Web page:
His Illness? Is he still using that excuse? Stephen Hawking has done all right on far worse.

"No one wants to be ordinary," they said. It's all right being weird as long as you're gifted. But if you're not gifted, then... That just leaves weird.

===

When I speak to people of a non-mathematical nature, they always struggle with the notion that mathematics can be beautiful. But if beauty is truth and truth is beauty, well, then surely mathematics is the most beautiful thing of all.

===

You quite like her.

-Of course I like her. Yeah, no, I mean, like: More than you normally like things. You know, like more than...

Ice cream. Or... Or maths.

I don't like anything more than I like maths.

Zhang Mei said that she liked me.

-Right. That's a... That's a good thing, isn't it? And do you... Do you think that you might have those kind

of feelings, too?

I don't know. I've been trying to work it out. But... I found a formula. I just can't understand it.

-Well, as far as I know, Nathan, no one ever has.

I know that when... When I'm around her, my brain works differently. And my body feels strange and I don't know what it means or why it matters.

-Why it matters? It matters because... Well, when... When somebody loves you, it means that they see

something in you... That they think is worth something. So it sort of... It adds value to you. But it can be hard... You know, when you love someone and they... They show no sign that they love you back, then it's

Then it's unequal. Or, um... When... When someone you love... Is subtracted from you... Then it feels like, you know, that your value is less than it was. Does that make sense?

## Comment

Add a CommentCompelling story about a special needs young math whiz, ably portrayed by Asa Butterfield, who grows up quickly when tragedy strikes, and he's thrust into the Math Olympiad due to his extraordinary ability and love for maths (as the Brits put it). Goes where one might expect until the end, which is certainly refreshing!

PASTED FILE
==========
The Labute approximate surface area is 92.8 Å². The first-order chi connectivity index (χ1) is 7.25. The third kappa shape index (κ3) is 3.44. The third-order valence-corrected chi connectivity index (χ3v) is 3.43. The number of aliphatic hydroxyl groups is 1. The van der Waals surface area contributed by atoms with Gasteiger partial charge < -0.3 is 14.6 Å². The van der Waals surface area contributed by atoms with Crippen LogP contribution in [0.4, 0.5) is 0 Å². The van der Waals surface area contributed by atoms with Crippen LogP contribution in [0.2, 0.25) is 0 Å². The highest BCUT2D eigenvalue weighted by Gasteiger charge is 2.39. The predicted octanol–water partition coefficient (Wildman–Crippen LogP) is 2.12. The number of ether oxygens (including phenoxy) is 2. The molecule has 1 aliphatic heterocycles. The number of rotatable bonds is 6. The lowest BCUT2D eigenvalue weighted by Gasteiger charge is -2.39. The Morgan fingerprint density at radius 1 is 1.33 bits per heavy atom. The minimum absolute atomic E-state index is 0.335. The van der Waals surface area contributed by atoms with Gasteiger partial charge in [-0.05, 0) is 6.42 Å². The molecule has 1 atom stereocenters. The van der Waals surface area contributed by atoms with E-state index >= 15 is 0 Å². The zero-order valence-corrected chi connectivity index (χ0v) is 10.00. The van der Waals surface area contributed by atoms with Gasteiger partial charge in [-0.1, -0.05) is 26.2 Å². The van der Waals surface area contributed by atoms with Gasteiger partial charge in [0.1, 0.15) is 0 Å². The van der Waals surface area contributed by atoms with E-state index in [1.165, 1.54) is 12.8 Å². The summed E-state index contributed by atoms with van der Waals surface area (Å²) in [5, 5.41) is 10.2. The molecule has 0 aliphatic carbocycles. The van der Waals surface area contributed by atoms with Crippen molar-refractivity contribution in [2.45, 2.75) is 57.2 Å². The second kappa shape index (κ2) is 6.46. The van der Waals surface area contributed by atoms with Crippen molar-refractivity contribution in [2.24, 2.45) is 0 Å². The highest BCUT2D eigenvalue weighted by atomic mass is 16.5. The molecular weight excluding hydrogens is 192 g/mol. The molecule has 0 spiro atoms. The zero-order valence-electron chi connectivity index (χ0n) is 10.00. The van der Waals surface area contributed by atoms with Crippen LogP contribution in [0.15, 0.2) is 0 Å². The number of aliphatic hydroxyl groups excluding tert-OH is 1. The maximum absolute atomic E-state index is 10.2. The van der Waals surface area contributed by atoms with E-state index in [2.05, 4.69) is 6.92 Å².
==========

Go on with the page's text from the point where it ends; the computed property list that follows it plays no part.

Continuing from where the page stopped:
An usual coming of age experience of a math prodigy who had lost his beloved father in a fatal accident at a very young age. Under the tutelage of his widowed mother and an eccentric math teacher, he qualified and joined a community of peers to compete for a spot in the International Mathematics Olympiad. Through them, he discovered how to make friends and come to terms with his fatherâ€™s death. Recommend to all parents with "normal" or "special" children.

A good portrait of a young boy with the combination of great math skills and poor sociability (autism). Much of the story is set in Taiwan for a math Olympiad. Having spent a half year in Taipei, it seems to be really filmed in Taiwan.

Not a comedy!

A nice heart warming story and a great way to help to understand kids with disabilities. Nicely done and perfect casting.

Well done!

Though I had a hard time staying interested in this show at the beginning, the mid to end of the movie made it worth it as we saw people trying to drag Nathan out of his shell. The acting was excellent, the ending better. It was a good show that I would recommend to anyone.

Is the central conflict that he has Asperger's, or that his dad died, or that he's mean to his mom, or that he's in this math competition with a possible love interest. The acting is fine and moments of humor kept me marginally entertained.

Excellent film!!!!

I really enjoyed this film about an autistic boy who is brilliant in math but not able to socially relate to others. His gift in math opens the doors to more social settings and with patience, acceptance and caring from others he starts to learn the meaning and feelings of relationships with others.